Children sick from lead poisoning at Army’s fifth largest base

FORT BENNING, Ga. (Aug. 14, 2018) – The Directorate of Family and Morale, Welfare and Recreation at U.S. Army Garrison Fort Benning, Georgia, hosted an open house to celebrate the grand opening of Milton E. Long Library Aug. 14. The library, in Bldg. 2783, 6529 Eckel Ave., opens with more than $4 million in renovation of the 25,000-square foot Long Hall. This event includes refreshments and activities for Fort Benning Families. (U.S. Army photo by Markeith Horace, Maneuver Center of Excellence, Fort Benning Public Affairs)

Children are reportedly being poisoned by lead at the Army’s fifth-largest base, thanks to aging on-post family housing and infrastructure in dire need of overhaul- and the Army has been looking the other way.

Georgia’s Fort Benning on-post housing boasts 4,001 family homes, with 2,274 of them being contaminated with lead paint. Over time, the paint peels, chips or turns to dust, creating a toxic situation that children are particularly susceptible to.

One such minor was John “JC” Cale Brown Jr, the son of Colonel John Cale Brown, a former battalion commander at Fort Benning.

Required to live on post due to his position, Brown and his family took residence in an 80-year-old home under the management of Villages of Benning, a joint venture between private companies and the US military.

After JC began exhibiting bizarre symptoms and developmental issues, the family took him to a pediatrician, where it was discovered that his blood contained high levels of lead. Upon inspection of the home, it was discovered the structure contained 113 spots where lead paint remained (as it had been banned since 1978), leading to a $26,150 in lead abatement and evacuation of the structure.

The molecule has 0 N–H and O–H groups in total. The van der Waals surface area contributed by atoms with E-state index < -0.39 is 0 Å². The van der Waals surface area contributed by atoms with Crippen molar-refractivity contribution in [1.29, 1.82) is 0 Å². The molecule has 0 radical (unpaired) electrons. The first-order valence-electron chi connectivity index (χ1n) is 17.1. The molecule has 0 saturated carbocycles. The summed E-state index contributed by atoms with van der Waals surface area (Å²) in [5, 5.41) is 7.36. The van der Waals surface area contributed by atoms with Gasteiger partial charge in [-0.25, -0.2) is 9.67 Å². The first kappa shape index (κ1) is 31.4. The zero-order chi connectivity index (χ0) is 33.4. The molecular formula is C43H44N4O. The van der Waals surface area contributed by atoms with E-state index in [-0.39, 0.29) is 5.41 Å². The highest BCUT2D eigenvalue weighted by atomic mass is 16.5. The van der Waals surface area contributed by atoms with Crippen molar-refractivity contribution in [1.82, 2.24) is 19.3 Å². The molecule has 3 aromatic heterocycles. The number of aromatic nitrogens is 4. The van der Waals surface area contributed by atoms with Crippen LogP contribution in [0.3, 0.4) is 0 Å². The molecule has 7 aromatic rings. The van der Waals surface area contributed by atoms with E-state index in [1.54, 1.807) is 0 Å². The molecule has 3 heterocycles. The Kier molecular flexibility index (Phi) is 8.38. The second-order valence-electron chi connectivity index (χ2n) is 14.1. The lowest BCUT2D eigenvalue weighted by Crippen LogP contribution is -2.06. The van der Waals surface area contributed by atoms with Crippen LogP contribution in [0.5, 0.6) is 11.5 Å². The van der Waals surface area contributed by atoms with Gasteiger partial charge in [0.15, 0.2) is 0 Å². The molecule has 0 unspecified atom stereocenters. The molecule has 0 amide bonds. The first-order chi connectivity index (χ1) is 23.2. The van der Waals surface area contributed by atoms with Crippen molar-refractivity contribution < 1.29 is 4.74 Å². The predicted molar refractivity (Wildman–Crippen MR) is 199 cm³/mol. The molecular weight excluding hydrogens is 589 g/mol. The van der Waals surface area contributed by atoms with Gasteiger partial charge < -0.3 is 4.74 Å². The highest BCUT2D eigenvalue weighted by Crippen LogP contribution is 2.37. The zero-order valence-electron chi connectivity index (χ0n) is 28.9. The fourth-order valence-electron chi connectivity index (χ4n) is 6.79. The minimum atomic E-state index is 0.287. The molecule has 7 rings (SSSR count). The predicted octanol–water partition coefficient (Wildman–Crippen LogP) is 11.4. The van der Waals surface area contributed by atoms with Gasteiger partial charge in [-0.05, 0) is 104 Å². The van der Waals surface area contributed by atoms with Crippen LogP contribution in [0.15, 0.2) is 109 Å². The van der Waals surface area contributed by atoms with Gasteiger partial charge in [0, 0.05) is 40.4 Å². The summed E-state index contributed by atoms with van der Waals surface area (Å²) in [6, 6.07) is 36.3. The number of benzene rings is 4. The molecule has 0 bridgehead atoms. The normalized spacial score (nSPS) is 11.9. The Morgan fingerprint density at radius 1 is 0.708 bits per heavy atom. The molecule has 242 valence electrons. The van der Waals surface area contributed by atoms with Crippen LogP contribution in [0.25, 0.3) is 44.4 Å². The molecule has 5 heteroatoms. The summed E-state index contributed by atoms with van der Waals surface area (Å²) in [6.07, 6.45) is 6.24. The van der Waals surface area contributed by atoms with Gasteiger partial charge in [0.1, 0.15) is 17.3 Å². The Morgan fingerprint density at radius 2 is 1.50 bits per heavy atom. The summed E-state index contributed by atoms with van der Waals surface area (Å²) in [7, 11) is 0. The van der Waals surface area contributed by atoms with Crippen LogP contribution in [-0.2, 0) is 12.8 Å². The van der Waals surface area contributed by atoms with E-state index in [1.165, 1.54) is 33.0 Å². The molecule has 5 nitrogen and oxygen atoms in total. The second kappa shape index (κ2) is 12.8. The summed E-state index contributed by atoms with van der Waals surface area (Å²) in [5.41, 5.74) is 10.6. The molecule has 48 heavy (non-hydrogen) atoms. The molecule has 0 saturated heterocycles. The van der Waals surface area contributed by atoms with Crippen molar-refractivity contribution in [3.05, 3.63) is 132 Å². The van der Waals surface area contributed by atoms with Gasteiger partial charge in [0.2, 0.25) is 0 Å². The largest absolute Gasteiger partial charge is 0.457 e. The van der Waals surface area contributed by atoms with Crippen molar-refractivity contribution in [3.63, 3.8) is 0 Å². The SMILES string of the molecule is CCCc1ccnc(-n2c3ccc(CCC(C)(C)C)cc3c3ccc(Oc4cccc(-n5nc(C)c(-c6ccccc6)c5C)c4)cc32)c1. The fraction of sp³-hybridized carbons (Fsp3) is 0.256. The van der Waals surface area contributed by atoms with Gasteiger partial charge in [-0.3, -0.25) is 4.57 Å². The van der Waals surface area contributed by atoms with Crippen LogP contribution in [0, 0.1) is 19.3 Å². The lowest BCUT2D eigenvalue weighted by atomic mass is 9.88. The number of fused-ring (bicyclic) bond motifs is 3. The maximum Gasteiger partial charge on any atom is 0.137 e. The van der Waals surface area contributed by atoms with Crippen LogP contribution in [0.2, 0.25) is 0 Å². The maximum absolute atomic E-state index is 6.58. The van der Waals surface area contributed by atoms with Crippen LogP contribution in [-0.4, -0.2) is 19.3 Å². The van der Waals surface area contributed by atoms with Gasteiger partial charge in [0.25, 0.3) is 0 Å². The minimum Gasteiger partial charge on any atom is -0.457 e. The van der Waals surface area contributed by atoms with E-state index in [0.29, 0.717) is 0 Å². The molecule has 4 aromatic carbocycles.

Unfortunately, the damage was already done. To this day, JC is incapable of living like a normal kid, stricken with stunted brain development and other disorders.

“I’m sad that my son lost his future,” JC’s mother, Darlena Brown, said. “It was because of where we were that this happened.”

According to Reuters, many servicemembers express their fear about high lead levels in on-post housing, but cannot speak out in fear of damaging their careers.

In addition to housing, other locations -such as JC’s special education classrooms at Dexter Elementary School- tested high for lead in 2013. In some water taps on post, the lead level was higher than that found in Flint, Michigan.

By 2014, the Brown family sued Benning’s housing contractors, who denied any wrongdoing and contested the suit. Earlier this year, the lawsuit was settled, with preconditions by the contractors including demands to stop talking to Reuters or mentioning the dispute publicly.

Benning isn’t the only place with high lead concentrations- Kentucky’s Fort Knox, paint chips recovered from a porch was found to contain 50% lead. At West Point in New York, chips were also found to have high concentrations.

Now working for the White House on the National Security Council, Colonel Brown is still warning the Army in regards to their failures to protect children and other family members from lead exposure.

The only question is, will the Army listen?

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